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US Representative To Railroads: Cooperate To Fix Crossing Problems

By Stephanie Wiechmann, IPR News | Published on in Government, Law, Local News, Transportation
A freight train blocks the Elmore St. crossing in Crawfordsville. (Photo: Charlotte Tuggle)

Muncie’s US House representative says he’s brought concerns over trains stopped for a long time at crossings to railroad officials appearing in front of Congress.  As IPR’s Stephanie Wiechmann reports, Indiana doesn’t have many options to legally address crossing safety.


“I have received calls from constituents and local officials in Muncie who have witnessed children climbing between cars and under these stopped trains just to get to school on time. I am sure we can all agree that this is a major safety concern.”

That’s US Representative Greg Pence (R-Indiana).  He spoke in a Wednesday transportation committee hearing.

Appearing before the committee was Jason Morris.  He’s the Assistant Vice President for Safety and Environment at Norfolk Southern Company, which according to Pence operates more than 1,400 miles of tracks in the 6th Congressional District.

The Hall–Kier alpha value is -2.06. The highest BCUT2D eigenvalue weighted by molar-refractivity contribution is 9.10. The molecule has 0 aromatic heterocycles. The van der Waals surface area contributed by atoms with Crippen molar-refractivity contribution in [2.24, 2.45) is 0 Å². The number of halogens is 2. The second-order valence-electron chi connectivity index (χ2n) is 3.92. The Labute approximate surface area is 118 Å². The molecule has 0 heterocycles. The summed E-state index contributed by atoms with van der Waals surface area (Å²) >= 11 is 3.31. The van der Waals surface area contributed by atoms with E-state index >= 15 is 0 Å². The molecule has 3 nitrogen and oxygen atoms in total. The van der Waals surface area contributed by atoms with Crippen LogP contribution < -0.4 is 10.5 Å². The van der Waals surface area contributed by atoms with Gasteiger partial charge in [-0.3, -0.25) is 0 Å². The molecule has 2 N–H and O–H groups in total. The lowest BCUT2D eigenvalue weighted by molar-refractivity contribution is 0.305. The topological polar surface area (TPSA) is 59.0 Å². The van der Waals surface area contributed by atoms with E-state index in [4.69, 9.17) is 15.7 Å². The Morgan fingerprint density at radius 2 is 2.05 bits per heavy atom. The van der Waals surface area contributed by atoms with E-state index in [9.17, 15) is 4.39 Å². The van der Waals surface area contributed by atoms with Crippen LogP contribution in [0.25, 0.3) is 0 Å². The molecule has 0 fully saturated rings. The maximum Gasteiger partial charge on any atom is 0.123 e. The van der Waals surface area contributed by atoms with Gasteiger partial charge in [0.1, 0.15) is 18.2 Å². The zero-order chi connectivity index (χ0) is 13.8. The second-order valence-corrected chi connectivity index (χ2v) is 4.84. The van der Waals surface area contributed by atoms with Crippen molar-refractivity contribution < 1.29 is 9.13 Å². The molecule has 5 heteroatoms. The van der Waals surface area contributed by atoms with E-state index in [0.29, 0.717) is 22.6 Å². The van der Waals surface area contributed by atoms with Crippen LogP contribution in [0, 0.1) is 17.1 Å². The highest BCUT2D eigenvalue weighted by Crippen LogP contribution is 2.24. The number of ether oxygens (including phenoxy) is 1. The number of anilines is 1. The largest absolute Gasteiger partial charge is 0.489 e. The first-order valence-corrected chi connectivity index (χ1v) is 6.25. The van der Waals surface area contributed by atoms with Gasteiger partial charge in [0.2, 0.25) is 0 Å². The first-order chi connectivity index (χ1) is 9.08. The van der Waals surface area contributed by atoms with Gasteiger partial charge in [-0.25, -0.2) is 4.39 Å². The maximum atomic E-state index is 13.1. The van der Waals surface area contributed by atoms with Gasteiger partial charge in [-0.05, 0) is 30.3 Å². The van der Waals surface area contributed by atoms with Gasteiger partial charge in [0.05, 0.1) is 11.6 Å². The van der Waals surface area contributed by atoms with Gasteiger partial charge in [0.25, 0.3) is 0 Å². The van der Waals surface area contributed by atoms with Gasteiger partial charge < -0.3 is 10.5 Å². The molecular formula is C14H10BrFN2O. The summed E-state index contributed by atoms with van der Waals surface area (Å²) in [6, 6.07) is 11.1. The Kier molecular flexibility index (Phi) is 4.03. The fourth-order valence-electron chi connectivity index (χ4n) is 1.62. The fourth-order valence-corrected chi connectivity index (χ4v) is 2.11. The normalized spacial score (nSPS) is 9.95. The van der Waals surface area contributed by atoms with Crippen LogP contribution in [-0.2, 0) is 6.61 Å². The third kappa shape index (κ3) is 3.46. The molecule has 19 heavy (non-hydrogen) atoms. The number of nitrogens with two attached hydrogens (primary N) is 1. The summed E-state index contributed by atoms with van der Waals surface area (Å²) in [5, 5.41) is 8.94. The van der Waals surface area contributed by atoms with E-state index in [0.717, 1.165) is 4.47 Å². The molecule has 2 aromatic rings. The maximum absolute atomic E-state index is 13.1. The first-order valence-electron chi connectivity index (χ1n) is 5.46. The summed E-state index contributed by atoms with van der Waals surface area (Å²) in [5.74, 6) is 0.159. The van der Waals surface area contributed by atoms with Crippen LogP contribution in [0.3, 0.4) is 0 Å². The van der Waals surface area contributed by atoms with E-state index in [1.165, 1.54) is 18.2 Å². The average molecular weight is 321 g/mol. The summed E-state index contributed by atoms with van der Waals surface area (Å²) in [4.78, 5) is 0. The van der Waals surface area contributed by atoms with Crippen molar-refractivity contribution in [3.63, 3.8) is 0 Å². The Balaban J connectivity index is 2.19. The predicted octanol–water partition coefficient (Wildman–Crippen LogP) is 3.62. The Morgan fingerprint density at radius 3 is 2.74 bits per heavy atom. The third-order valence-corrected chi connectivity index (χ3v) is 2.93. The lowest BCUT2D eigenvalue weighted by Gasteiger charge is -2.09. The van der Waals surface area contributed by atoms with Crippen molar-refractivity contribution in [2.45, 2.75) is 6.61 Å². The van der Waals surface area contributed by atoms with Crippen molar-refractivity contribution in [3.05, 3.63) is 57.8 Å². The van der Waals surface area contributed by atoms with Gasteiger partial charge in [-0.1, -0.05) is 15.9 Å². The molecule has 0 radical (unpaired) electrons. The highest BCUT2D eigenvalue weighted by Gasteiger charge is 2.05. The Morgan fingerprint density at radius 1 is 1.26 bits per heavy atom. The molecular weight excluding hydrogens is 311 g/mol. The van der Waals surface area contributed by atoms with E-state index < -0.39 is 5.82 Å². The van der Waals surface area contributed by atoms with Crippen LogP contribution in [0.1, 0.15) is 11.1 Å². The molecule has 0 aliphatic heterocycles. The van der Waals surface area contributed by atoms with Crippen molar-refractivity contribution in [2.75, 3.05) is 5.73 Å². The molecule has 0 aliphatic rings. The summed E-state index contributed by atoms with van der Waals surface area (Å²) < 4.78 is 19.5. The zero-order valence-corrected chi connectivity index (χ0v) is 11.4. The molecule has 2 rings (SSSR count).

Morris wasn’t surprised when the Muncie crossing was brought up.

“I mentioned we have about 24,000 grade crossings on Norfolk Southern.  The fact that I recognize Tillotson should, I think, tell you everything about it.”

He says the railroad has adjusted pick-up locations and times for trains coming through that crossing and says Muncie should see fewer stopped trains there.  Though, Morris cautioned –

“You know, some of these issues, really, they start to get very complicated, because it can create a cascading effect if you’re trying to fix it by pulling on the wrong lever.”

Pence says he encouraged the company and other railroads to continue to work with local officials on reducing stoppages.

And that’s about all that can be done, unless new federal legislation is introduced.

Cities like Muncie, by state law, used to be able to ticket railroad operators if a train blocked a crossing for more than 10 minutes.  But in 2018, the Indiana Supreme Court ruled that state law isn’t valid, because it pre-empts Congressional action in the mid-1990’s that says rail transportation is strictly the purview of the federal government.